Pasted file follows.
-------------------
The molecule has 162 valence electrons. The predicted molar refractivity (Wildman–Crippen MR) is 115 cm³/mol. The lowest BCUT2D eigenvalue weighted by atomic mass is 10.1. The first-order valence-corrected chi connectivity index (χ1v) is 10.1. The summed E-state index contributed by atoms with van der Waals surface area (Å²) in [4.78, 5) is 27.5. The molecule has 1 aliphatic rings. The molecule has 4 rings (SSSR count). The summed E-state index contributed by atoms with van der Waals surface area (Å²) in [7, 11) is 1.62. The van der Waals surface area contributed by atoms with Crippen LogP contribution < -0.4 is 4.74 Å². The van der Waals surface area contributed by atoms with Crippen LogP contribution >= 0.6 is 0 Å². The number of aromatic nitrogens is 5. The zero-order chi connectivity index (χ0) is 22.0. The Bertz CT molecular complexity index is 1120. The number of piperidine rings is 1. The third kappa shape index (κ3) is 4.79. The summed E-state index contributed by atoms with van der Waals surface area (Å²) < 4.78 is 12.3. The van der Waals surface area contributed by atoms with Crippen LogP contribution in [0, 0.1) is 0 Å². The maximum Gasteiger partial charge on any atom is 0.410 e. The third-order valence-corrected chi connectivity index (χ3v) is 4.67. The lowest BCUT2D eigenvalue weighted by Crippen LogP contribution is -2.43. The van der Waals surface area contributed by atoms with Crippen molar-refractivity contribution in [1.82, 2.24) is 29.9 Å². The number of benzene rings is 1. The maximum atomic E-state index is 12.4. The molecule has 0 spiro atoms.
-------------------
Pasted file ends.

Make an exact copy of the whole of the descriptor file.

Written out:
The molecule has 162 valence electrons. The predicted molar refractivity (Wildman–Crippen MR) is 115 cm³/mol. The lowest BCUT2D eigenvalue weighted by atomic mass is 10.1. The first-order valence-corrected chi connectivity index (χ1v) is 10.1. The summed E-state index contributed by atoms with van der Waals surface area (Å²) in [4.78, 5) is 27.5. The molecule has 1 aliphatic rings. The molecule has 4 rings (SSSR count). The summed E-state index contributed by atoms with van der Waals surface area (Å²) in [7, 11) is 1.62. The van der Waals surface area contributed by atoms with Crippen LogP contribution < -0.4 is 4.74 Å². The van der Waals surface area contributed by atoms with Crippen LogP contribution >= 0.6 is 0 Å². The number of aromatic nitrogens is 5. The zero-order chi connectivity index (χ0) is 22.0. The Bertz CT molecular complexity index is 1120. The number of piperidine rings is 1. The third kappa shape index (κ3) is 4.79. The summed E-state index contributed by atoms with van der Waals surface area (Å²) < 4.78 is 12.3. The van der Waals surface area contributed by atoms with Crippen LogP contribution in [0, 0.1) is 0 Å². The maximum Gasteiger partial charge on any atom is 0.410 e. The third-order valence-corrected chi connectivity index (χ3v) is 4.67. The lowest BCUT2D eigenvalue weighted by Crippen LogP contribution is -2.43. The van der Waals surface area contributed by atoms with Crippen molar-refractivity contribution in [1.82, 2.24) is 29.9 Å². The number of benzene rings is 1. The maximum atomic E-state index is 12.4. The molecule has 0 spiro atoms.